Genesis 14:17-20; Psalm 110:4; Hebrews 5:5-6,10; Hebrews 6:20-7:22
The type and anti-type principle found between Melchizedek [Melchisedec, KJV] and the Christ is clearly set forth by the inspired penman of the book of Hebrews, “If therefore perfection were by the Levitical priesthood, (for under it the people received the law,) what further need was there that another priest should rise after the order of Melchisedeck, and not be called after the order of Aaron,” (Hebrews 7:11).
The historical account of Melchizedek is recorded in Genesis 14:17-20. Abraham had fought and conquered the forces of Chedorlaomer, who had spoiled Sodom and Gomorrah and had abducted Lot and taken his goods [perhaps including family members and/or servants of Lot (Genesis14:12,16)]. Upon Abraham’s return with what had been stolen, he was met in the valley of Shaveh by the king of Sodom, (Genesis 14:17). Melchizedek also met Abraham, (Genesis 14:18). Melchizedek was the king of Salem and the priest of God; he brought to Abraham, bread and wine (Genesis 14:18). Abraham received a blessing from Melchizedek and he also blessed God Almighty, who had given victory to Abraham over the invading armies from the north, (Genesis 14:19-20). After being blessed, Abraham paid a tenth of the goods; or a tithe, to Melchizedek, (Genesis 14:20).
The next and only other Old Testament reference to Melchizedek is found in a psalm of David, “The LORD hath sworn, and will not repent, Thou art a priest for ever after the order of Melchizedek,” (Psalm 10:4). David declares by inspiration that God has sworn that there is a priesthood, like unto Melchizedek’s, that is for ever.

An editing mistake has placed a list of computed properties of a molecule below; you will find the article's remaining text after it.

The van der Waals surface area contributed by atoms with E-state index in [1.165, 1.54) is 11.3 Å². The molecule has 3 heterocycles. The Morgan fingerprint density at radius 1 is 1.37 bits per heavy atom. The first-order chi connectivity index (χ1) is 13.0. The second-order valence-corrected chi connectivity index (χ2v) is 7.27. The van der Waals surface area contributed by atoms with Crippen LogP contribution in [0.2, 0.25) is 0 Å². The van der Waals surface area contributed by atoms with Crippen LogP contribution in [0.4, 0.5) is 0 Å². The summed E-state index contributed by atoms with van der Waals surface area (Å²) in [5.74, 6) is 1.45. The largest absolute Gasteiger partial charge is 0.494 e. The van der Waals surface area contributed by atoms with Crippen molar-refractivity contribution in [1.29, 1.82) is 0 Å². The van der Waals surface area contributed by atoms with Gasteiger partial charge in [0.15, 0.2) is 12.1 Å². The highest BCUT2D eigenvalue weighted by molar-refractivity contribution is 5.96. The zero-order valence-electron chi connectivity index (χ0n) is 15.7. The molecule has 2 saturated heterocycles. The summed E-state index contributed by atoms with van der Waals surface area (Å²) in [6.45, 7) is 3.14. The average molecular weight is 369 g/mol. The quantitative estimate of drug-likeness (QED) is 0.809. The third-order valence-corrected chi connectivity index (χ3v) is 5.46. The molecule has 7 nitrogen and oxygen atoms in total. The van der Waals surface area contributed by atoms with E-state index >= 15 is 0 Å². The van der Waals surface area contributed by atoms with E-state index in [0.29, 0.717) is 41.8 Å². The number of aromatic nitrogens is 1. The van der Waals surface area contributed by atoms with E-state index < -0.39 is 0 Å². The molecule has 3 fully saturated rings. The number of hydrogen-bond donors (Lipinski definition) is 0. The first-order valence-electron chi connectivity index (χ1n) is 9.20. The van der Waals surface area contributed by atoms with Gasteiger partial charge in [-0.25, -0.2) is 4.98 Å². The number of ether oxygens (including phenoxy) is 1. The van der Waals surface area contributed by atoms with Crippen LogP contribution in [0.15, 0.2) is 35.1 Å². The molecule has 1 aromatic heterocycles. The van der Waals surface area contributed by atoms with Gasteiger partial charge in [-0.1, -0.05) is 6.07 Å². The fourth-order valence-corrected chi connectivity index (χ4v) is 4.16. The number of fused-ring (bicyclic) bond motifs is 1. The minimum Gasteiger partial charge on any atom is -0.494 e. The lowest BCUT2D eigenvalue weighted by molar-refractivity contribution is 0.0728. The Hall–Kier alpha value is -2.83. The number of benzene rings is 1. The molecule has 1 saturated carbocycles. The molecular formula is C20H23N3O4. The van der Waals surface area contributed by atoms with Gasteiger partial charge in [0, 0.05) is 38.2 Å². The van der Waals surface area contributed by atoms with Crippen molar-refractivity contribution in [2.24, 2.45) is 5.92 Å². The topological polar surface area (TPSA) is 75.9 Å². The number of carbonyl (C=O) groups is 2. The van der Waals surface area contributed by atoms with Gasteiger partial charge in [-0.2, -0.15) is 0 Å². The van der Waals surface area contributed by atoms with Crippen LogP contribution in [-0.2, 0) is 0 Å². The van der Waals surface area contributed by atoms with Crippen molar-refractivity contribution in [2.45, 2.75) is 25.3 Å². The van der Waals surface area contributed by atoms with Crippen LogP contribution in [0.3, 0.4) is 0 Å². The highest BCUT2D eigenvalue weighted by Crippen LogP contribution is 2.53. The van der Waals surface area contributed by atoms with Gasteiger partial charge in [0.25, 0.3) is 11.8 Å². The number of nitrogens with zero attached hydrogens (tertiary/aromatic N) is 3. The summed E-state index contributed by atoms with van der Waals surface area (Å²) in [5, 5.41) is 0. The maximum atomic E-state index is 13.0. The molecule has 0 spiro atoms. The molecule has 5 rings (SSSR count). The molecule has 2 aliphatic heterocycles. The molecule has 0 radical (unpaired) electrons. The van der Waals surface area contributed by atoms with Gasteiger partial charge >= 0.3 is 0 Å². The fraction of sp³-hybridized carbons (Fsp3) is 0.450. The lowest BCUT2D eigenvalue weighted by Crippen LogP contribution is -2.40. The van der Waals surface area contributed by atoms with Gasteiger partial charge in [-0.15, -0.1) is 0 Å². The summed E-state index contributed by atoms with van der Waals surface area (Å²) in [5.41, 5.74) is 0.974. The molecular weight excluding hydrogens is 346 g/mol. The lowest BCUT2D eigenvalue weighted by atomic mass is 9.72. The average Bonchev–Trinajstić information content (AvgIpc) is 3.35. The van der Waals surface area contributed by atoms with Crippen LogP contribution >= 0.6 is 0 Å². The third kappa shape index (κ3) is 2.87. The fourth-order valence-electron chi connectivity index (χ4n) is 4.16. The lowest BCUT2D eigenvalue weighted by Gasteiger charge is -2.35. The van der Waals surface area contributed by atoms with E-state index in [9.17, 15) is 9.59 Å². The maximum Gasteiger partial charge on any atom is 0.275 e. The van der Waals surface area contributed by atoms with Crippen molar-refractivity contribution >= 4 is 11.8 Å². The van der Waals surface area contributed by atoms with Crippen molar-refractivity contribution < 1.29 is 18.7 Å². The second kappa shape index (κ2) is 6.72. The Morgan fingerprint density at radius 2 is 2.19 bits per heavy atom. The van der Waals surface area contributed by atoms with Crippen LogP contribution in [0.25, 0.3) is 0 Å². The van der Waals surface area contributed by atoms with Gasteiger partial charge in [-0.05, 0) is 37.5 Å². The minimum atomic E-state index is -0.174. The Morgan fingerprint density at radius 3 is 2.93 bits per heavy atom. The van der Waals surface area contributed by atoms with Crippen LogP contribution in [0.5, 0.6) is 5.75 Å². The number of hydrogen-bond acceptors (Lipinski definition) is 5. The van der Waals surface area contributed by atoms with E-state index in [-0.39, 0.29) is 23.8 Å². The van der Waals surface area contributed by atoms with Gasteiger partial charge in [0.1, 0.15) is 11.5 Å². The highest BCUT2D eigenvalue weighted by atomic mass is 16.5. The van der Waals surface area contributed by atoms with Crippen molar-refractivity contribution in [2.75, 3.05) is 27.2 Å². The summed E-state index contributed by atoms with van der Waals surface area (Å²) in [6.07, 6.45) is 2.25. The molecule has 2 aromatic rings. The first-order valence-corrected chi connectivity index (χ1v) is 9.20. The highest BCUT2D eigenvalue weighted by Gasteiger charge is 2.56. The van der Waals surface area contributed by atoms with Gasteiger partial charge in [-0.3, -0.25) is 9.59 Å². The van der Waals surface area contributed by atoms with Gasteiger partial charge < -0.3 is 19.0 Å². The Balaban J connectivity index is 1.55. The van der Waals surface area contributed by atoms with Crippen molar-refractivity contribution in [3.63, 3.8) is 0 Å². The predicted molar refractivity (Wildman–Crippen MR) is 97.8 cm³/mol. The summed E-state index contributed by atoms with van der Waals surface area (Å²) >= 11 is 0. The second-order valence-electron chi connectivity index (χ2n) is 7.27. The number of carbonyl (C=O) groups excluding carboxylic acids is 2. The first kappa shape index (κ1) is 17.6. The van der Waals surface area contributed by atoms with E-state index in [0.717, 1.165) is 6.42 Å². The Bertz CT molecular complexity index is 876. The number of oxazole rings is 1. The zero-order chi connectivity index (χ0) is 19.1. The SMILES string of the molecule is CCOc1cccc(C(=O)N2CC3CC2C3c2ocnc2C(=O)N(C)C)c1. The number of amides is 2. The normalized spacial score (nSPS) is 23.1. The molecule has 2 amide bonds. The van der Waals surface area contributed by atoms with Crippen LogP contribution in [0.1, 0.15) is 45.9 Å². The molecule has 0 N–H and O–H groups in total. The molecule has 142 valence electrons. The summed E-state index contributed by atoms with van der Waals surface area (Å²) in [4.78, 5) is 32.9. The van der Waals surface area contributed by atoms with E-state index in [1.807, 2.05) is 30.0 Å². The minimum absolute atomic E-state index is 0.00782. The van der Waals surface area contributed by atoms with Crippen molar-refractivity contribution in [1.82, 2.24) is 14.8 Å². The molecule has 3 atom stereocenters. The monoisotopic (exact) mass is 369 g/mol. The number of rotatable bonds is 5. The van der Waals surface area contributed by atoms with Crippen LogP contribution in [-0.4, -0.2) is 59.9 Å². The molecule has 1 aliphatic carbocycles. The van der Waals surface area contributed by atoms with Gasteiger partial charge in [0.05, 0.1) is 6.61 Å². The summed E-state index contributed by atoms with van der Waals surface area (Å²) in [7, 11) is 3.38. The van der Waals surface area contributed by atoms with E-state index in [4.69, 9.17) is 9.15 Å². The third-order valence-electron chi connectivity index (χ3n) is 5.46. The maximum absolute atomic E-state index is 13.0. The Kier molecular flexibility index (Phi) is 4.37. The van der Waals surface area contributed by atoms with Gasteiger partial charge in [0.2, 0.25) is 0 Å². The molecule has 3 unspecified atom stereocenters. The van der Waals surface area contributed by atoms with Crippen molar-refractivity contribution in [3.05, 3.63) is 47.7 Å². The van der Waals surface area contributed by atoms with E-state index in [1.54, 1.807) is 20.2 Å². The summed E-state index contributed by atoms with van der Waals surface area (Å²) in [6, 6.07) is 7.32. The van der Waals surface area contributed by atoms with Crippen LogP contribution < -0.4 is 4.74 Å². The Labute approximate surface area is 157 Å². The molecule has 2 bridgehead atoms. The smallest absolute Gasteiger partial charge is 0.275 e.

The Hebrews writer clearly explains the correlation between Jesus and Melchizedek. The following is a brief look at those points:
- King of Righteousness (Hebrews 7:2)
- King of Salem or peace (Hebrews 7:2)
- Priest of God (Hebrews 7:1)
- Both king and priest (Hebrews 7:1-3)
- No Biblical genealogical record (Hebrews 7:3)
- No Biblical record of birth / death (Hebrews 7:3)
- Not of the seed of Aaron (Hebrews 7:6)
- Greater than Levite priests (Hebrews 7:6-9)
- Continual priesthood (Hebrews 7:3)
- Rules in righteousness (Hebrews 1:8)
- Prince of peace (Isaiah 9:6-7)
- High priest of God (Hebrews 6:20; Hebrews 8:1)
- King and Priest (Zechariah 6:12-13)
- Divine, no human origin (John 1:1-3,14)
- Eternal, no beginning or end (John 8:58; Revelation 1:8)
- Born of the tribe of Judah (Hebrews 7:14)
- Greater than Aaron and Melchizedek (Hebrews 7:26-28)
- Unchanging and everlasting priesthood (Hebrews 7:24-25; Ephesians 3:11)
The priesthood of Melchizedek gave us a foreshadowing of the eternal priesthood of the Christ. Melchizedek was a great man, “Now consider how great this man was, unto whom even the patriarch Abraham gave the tenth of the spoils,” (Hebrews 7:4). Thanks be to God that our High Priest is so much, “better,” “By so much was Jesus made a surety of a better testament…For such an high priest became us, who is holy, harmless, undefiled, separate from sinners, and made higher than the heavens; Who needeth not daily, as those high priests, to offer up sacrifice, first for his own sins, and then for the people’s: for this he did once, when he offered up himself. For the law maketh men high priests which have infirmity; but the word of the oath, which was since the law, maketh the Son, who is consecrated for evermore.” (Hebrews 7:22, 26-28).